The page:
Use as much or as little basil as you want, but unless you know you like it, don't use the leaves whole except as a garnish. A lot of TV chefs are serving their salads etc with hand-torn bunches of basil tossed through and while it LOOKS good (and "rustic") basil is a herb with a very strong flavour, it needs to be finely chopped (or even coarsely chopped) if you don't want your guests to have nasty "hot spots" as they eat it.

    The thin sliced basil Witz describes in her post - that works well, is a good option, It also looks good but is a much more sensible way to eat it and enjoy it.

    Summer, in my opinion, is home-grown tomatoes enjoyed with fresh-picked basil from the garden. I'm a bit rusty - I think along with bay leaves, basil was considered to be sacred to Apollo, it's a very male herb and with the masculinity, the tomatoes and Apollo (the sun) - it defines summer healthy eating.

    Marg
     
  12. Lothlorien

    Lothlorien Active Member Staff Member

    Oh, yeah....I forgot about the parm cheese in my recipe. I'm going to edit that.

    Sounds good Marg.
     
  13. Abbey

    Abbey Spork Queen

    Gosh, you guys are making me look bad. I love to cook, but never thought about cooking with Basil as a core item. I just toss it in here and there.

    Abbey
     
  14. Wiped Out

    Wiped Out Well-Known Member Staff Member

    Yummmmm!:)

    Thanks for the info on the flowering part-I wish I had known that-oh well now I do. I can't wait to be trying these recipes out!
     
  15. meowbunny

    meowbunny New Member

    I think it might be wise to not tell some men that a bay leave has the potential to cut the larnyx. What a way to silence your wife!
     
  16. Abbey

    Abbey Spork Queen

    You guys are making me feel guilty now. I've cooked with Bay leaves all my life. Little did I know I could be cutting someone's larnyx. I was just cooking Italian.

    Now I have to worry about Basil? Shoot. I'm just going to stop cooking.

    Abbey
     
  17. Marguerite

    Marguerite Active Member

    I didn't know that about bay leaves. I'm still not sure about that one.

    I have a large bay tree in our backyard which I had to cut back a bit a fortnight ago. I tend to use the leaves fresh, but if I cut a bit and don't use it all, I stick the rest of the branch in my herb rack and just break off a bit when I want more. I use the sticks too, when all the leaves have been snapped off. There is so much natural oil in bay that the leaves never go mouldy.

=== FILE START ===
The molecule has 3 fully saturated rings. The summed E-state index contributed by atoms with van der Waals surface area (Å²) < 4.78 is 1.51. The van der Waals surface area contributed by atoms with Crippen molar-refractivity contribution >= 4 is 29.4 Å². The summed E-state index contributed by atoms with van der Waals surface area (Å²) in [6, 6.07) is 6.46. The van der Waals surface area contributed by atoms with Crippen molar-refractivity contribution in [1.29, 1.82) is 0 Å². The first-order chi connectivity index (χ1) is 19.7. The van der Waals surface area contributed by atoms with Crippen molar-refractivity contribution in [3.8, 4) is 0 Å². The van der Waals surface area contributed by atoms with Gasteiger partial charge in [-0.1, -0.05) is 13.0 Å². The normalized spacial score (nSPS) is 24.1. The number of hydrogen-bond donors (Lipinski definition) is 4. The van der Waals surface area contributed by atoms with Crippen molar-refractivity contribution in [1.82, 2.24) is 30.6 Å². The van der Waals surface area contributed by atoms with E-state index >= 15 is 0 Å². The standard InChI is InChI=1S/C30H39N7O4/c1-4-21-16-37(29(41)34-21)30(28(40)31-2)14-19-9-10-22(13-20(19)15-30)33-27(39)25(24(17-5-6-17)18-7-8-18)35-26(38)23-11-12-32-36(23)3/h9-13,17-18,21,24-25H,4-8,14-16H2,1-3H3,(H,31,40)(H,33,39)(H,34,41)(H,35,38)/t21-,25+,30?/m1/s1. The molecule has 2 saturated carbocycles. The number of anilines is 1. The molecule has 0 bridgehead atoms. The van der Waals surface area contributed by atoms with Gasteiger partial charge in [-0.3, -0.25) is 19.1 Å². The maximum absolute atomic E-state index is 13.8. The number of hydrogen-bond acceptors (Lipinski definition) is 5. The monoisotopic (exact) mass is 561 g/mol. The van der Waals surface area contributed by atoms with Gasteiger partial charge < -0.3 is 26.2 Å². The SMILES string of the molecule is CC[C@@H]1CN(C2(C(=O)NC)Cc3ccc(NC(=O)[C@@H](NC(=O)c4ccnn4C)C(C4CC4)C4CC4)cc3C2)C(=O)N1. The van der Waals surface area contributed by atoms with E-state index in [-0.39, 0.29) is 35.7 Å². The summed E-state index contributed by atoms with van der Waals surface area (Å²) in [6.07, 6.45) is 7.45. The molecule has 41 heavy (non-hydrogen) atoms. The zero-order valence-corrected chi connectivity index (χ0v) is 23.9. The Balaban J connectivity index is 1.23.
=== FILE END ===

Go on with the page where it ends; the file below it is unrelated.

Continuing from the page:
You're supposed to pick the bay leaves out before serving, because they taste bitter and very strong if you accidentally chew on them. But I have used the young shoots, dried and powdered, in my bottles of mixed herbs that I prepare myself to sell. They work really well and add a great flavour.

    Are you sure it's bay that's supposed to silence your wife? Or are you getting confused with the oleander, which the Greeks also had as sacred to Apollo? It was oleander that the Delphi Oracle used to chew (or breathe in the smoke) in order to have those hallucinatory dreams and ravings which were then written down and interpreted by priests for the benefit of pilgrims looking for supernatural guidance.
    In Greece the bay tree was called "dafnes" after the nymph who was turned into a bay tree by her father to protect her purity from Apollo's pursuit, according to mythology. That's why Apollo wears a wreath of bay leaves.

    scientific name is "Laurus nobilis". There are other plants also known as laurel, which are toxic in various ways. That could be where the idea has come from, that bay can make you lose your speech.

    I do know that Dieffenbachia, also known as "dumb cane", can paralyse the vocal chords (and the muscles at the back of your throat) and lose your speech temporarily. It is very toxic. And another plant, Sanseviera, is also known as "mother-in-law's tongues" and I believe it also has a similar toxic effect. Sanseviera is also long, green and spiky.

    I wouldn't worry about basil's toxicity. It's a member of "Labiatae" (defined by the shape of the flowers) and all members of that family are supposed to be safe to eat. Most herbs we use in cooking belong to that family.

    Marg
     
  18. Lothlorien

    Lothlorien Active Member Staff Member

    Bay leaves can cut the insides of your intestinal track. That's why you need to make sure they are completely removed from what you are cooking. It's wise to put them in a cheese cloth and tie it up, so that the pieces that fall off don't get lost in the sauce.

    That being said, I think that is on another thread....this one was about Basil. There is a Bay leaf thread, though.
     
  19. Marguerite

    Marguerite Active Member

    Found it.

    Thanks.

    Anything herbal - I love it!

    Marg
     
  20. susiestar

    susiestar Roll With It